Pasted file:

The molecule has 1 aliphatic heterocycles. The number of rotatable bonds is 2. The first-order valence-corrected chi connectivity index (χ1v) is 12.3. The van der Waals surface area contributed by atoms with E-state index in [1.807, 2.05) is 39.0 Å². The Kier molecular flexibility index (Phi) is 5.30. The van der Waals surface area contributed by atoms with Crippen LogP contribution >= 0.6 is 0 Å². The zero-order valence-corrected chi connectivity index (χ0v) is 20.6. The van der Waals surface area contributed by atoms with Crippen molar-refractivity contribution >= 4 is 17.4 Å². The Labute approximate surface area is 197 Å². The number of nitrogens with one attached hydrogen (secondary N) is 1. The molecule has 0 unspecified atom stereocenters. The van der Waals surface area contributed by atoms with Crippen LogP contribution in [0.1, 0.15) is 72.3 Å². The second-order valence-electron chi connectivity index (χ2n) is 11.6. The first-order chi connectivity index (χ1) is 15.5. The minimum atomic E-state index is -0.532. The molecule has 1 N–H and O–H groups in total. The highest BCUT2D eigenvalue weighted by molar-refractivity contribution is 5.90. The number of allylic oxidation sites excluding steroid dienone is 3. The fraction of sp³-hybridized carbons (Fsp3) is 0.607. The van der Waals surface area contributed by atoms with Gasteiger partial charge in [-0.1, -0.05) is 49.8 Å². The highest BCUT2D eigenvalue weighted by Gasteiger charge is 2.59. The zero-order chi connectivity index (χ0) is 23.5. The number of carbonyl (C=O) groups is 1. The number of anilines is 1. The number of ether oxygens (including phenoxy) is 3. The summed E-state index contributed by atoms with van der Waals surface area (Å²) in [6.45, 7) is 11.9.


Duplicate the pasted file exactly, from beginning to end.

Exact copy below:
The molecule has 1 aliphatic heterocycles. The number of rotatable bonds is 2. The first-order valence-corrected chi connectivity index (χ1v) is 12.3. The van der Waals surface area contributed by atoms with E-state index in [1.807, 2.05) is 39.0 Å². The Kier molecular flexibility index (Phi) is 5.30. The van der Waals surface area contributed by atoms with Crippen LogP contribution >= 0.6 is 0 Å². The zero-order valence-corrected chi connectivity index (χ0v) is 20.6. The van der Waals surface area contributed by atoms with Crippen molar-refractivity contribution >= 4 is 17.4 Å². The Labute approximate surface area is 197 Å². The number of nitrogens with one attached hydrogen (secondary N) is 1. The molecule has 0 unspecified atom stereocenters. The van der Waals surface area contributed by atoms with Crippen LogP contribution in [0.1, 0.15) is 72.3 Å². The second-order valence-electron chi connectivity index (χ2n) is 11.6. The first-order chi connectivity index (χ1) is 15.5. The minimum atomic E-state index is -0.532. The molecule has 1 N–H and O–H groups in total. The highest BCUT2D eigenvalue weighted by molar-refractivity contribution is 5.90. The number of allylic oxidation sites excluding steroid dienone is 3. The fraction of sp³-hybridized carbons (Fsp3) is 0.607. The van der Waals surface area contributed by atoms with Gasteiger partial charge in [-0.1, -0.05) is 49.8 Å². The highest BCUT2D eigenvalue weighted by Gasteiger charge is 2.59. The zero-order chi connectivity index (χ0) is 23.5. The number of carbonyl (C=O) groups is 1. The number of anilines is 1. The number of ether oxygens (including phenoxy) is 3. The summed E-state index contributed by atoms with van der Waals surface area (Å²) in [6.45, 7) is 11.9.